League Archery

Tonight was the first gathering of the archery league contestants. I had very little idea of how this was going to work before walking in, but fortunately, the coordinators spent about 20 minutes going over the rules and answering questions.

Each week, we will compete only against one other archer, loosing three arrows at a 40 cm target from 18 meters.  We do this ten times, and the person who has the best total score (adjusted for handicap) wins.  Pretty simple, eh?  It was decided that the handicap would be 80%, and the dumbed down explanation for people like me goes like this:

My score tonight was 200.  A perfect score would have been 300.  Three hundred minus 200 is 100, and 80% is 80.  So my handicap adjusted score is now 280.  (Although – and this is important – I won’t actually know what my handicap is until after the fourth week, when they will calculate them based on the average for these first four weeks.)

I’m sure you have already calculated that somebody who shoots a 201 will still have a better handicap adjusted score than I do, even if only by two-tenths of a point.  The only way that I see the handicap system working is if the archer improves over the course of the league competition.  Of course, the better one’s initial score is, the less room there is for improvement.

This handicapping system is supposed to equalize the competition between disparate levels of technology.  Most of the archers who participated tonight had compound bows with all the various attachments available from 21st Century engineers.  Several had recurves that were nicely accessorized.  One person had a recurve with only adjustable sights.  Then there was me with my NWB (Naked Wooden Bow.)  Shooting a 200 with a bare bow is near the limit of my current skill level, and I do not expect to perform better than 220.  One advantage that recurve shooters had over compounders, is that the compounders had to use the FITA Vegas three-spot target which does not score anything less than six points.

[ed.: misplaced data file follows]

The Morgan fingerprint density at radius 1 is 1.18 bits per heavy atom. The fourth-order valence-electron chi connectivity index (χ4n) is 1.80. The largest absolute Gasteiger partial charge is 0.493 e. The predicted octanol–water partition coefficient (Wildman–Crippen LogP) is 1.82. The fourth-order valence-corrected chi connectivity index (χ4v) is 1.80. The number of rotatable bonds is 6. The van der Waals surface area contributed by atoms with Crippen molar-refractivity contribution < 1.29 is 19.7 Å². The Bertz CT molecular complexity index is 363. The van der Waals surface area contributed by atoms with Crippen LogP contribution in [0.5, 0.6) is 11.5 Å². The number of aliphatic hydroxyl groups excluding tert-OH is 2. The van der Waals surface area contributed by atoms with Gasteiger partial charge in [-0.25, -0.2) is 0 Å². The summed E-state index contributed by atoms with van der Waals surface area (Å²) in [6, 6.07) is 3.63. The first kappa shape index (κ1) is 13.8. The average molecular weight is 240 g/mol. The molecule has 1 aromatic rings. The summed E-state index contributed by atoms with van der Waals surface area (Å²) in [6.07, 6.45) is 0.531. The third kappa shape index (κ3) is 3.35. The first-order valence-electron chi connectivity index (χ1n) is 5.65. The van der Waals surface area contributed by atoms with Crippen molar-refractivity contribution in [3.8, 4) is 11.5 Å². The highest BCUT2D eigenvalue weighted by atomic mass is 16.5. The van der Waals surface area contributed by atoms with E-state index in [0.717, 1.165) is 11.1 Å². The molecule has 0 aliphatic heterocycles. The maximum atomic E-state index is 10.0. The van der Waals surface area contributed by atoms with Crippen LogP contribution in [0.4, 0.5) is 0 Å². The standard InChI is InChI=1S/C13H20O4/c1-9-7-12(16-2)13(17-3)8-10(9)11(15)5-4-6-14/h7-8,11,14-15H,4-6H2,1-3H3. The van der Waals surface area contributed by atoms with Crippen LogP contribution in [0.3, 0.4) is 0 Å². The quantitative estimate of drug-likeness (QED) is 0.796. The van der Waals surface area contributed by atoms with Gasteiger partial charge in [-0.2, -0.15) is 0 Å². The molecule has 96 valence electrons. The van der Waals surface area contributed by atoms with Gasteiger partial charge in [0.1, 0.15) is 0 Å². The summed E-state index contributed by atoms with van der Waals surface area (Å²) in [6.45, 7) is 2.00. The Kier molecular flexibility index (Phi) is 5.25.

Now, to give you an example of how much technology has improved upon the ancient art of the bow, my game tonight was against the man who was using the recurve with sights only.  He has been doing archery for four months, and our scores were very similar.

Now, I was quite proud of my score, let there be no doubt about it.  However, it was a little disheartening that somebody who is still new to this sport performed as well as I did with the most basic of aids.   And he is still on the steep part of his learning curve, while mine has flattened out considerably.

I’m already thinking ahead to the next competition, which is more my style.  A neighboring barony is hosting hunt using 3-D animal targets on Sunday.  Everybody will be shooting bows that were considered high-tech when the Magna Carta was signed.

One Response

  1. I have not heard of handicaps used to account for different types of bows. The way they are used in the UK is to account for different archers’ abilities within the same bow type – the scores are never compared for different bow types. The handicap is actually a good way to find out if you are shooting better or worse on the day than usual – you compare your result with your handicap. And as you improve, your handicap changes to reflect that.

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